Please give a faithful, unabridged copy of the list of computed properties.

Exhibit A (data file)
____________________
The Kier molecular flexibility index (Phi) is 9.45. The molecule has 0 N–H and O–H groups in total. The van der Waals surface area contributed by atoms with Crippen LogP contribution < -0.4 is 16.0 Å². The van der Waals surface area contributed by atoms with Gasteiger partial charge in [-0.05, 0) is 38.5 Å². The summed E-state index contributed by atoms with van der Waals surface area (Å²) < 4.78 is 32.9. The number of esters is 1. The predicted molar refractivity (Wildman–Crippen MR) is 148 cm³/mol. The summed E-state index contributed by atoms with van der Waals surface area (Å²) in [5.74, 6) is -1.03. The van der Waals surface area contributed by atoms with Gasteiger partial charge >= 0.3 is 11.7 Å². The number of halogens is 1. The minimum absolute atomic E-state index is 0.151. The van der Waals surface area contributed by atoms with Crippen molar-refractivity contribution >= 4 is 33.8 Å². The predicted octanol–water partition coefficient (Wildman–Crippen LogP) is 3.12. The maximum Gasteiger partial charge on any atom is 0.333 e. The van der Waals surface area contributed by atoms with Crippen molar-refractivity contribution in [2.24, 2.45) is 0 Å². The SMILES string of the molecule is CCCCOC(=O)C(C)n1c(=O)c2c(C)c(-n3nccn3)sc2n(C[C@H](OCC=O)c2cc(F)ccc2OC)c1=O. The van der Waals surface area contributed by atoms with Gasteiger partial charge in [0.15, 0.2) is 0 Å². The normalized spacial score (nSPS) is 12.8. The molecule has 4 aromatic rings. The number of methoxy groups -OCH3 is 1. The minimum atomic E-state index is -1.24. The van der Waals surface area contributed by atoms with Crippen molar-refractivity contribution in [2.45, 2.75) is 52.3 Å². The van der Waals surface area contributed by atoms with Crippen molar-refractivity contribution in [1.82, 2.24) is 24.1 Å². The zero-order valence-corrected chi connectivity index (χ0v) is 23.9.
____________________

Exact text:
The Kier molecular flexibility index (Phi) is 9.45. The molecule has 0 N–H and O–H groups in total. The van der Waals surface area contributed by atoms with Crippen LogP contribution < -0.4 is 16.0 Å². The van der Waals surface area contributed by atoms with Gasteiger partial charge in [-0.05, 0) is 38.5 Å². The summed E-state index contributed by atoms with van der Waals surface area (Å²) < 4.78 is 32.9. The number of esters is 1. The predicted molar refractivity (Wildman–Crippen MR) is 148 cm³/mol. The summed E-state index contributed by atoms with van der Waals surface area (Å²) in [5.74, 6) is -1.03. The van der Waals surface area contributed by atoms with Gasteiger partial charge >= 0.3 is 11.7 Å². The number of halogens is 1. The minimum absolute atomic E-state index is 0.151. The van der Waals surface area contributed by atoms with Crippen molar-refractivity contribution >= 4 is 33.8 Å². The predicted octanol–water partition coefficient (Wildman–Crippen LogP) is 3.12. The maximum Gasteiger partial charge on any atom is 0.333 e. The van der Waals surface area contributed by atoms with Crippen molar-refractivity contribution in [2.24, 2.45) is 0 Å². The SMILES string of the molecule is CCCCOC(=O)C(C)n1c(=O)c2c(C)c(-n3nccn3)sc2n(C[C@H](OCC=O)c2cc(F)ccc2OC)c1=O. The van der Waals surface area contributed by atoms with Gasteiger partial charge in [0.15, 0.2) is 0 Å². The normalized spacial score (nSPS) is 12.8. The molecule has 4 aromatic rings. The number of methoxy groups -OCH3 is 1. The minimum atomic E-state index is -1.24. The van der Waals surface area contributed by atoms with Crippen molar-refractivity contribution in [2.45, 2.75) is 52.3 Å². The van der Waals surface area contributed by atoms with Crippen molar-refractivity contribution in [1.82, 2.24) is 24.1 Å². The zero-order valence-corrected chi connectivity index (χ0v) is 23.9.